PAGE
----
“St. Sebastian”, a famous painting by Antonello da Messina, is housed in the Gemäldegalerie Alte Meister, Dresden, in Germany.
The painting was commissioned to Antonello by the School of San Rocco in 1478, the year of its foundation. It was a very difficult period for Venice, which was hit that summer by a devastating plague. The painting is a true tribute to the city.
Everybody knows the story of St Sebastian. He was a Roman soldier who was arrested and sentenced because of his Christian faith when he was just 27 years old. He was tied to a laurel tree in an area of the Palatine hill, he was pierced by arrows and he was left there to feed wild animals.
In the painting St. Sebastian martyrdom takes place in Venice and in the background we can see the canals, chimney pots and other details of the city. There are also some figures that animate the scene: some women looking out from the balustrade, a drunk soldier, a woman with her child in her arms, a woman with armed men and a couple of merchants in conversation. In the foreground there is the monumental figure of the Saint, seen from below with his body modeled by the light. The saint stands half naked in the center of a street, slightly bent to the right, wearing a loincloth and with five arrows stuck in five parts of his body: one a little above his right knee, one in his left thigh, one in his belly, one in his abdomen and one in the chest. The face of the saint expresses pain but also a calm sadness in the enduring the martyrdom.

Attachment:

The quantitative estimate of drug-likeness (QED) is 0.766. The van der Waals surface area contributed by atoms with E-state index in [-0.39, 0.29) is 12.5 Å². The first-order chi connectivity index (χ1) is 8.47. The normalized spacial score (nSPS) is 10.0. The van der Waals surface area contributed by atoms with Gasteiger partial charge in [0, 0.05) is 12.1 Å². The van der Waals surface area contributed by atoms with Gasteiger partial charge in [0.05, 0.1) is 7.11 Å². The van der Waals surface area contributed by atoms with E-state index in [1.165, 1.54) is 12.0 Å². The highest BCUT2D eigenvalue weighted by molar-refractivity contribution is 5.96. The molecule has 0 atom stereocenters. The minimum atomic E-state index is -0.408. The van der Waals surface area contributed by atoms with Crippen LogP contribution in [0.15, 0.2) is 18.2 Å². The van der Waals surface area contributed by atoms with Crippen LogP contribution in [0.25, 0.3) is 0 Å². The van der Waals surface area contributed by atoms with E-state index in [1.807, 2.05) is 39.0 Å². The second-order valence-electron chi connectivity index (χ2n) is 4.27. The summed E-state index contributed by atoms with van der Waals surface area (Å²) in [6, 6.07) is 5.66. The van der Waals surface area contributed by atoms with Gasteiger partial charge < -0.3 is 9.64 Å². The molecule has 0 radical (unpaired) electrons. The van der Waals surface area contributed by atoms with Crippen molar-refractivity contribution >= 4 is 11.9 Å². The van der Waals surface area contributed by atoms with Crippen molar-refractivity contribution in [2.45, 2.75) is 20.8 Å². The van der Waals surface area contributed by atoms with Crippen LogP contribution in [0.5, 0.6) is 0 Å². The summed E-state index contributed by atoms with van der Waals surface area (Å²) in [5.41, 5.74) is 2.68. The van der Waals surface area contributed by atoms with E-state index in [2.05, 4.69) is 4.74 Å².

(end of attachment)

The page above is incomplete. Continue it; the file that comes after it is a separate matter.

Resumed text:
There are many influences: the vertical figure of the saint, the perspective of the floor and the perfect disposition of the figurative elements show a marked influence by Piero della Francesca. Typical of Antonello da Messina is the sense of light, the smooth rendering of the body of St. Sebastian and the passion for the details of landscape.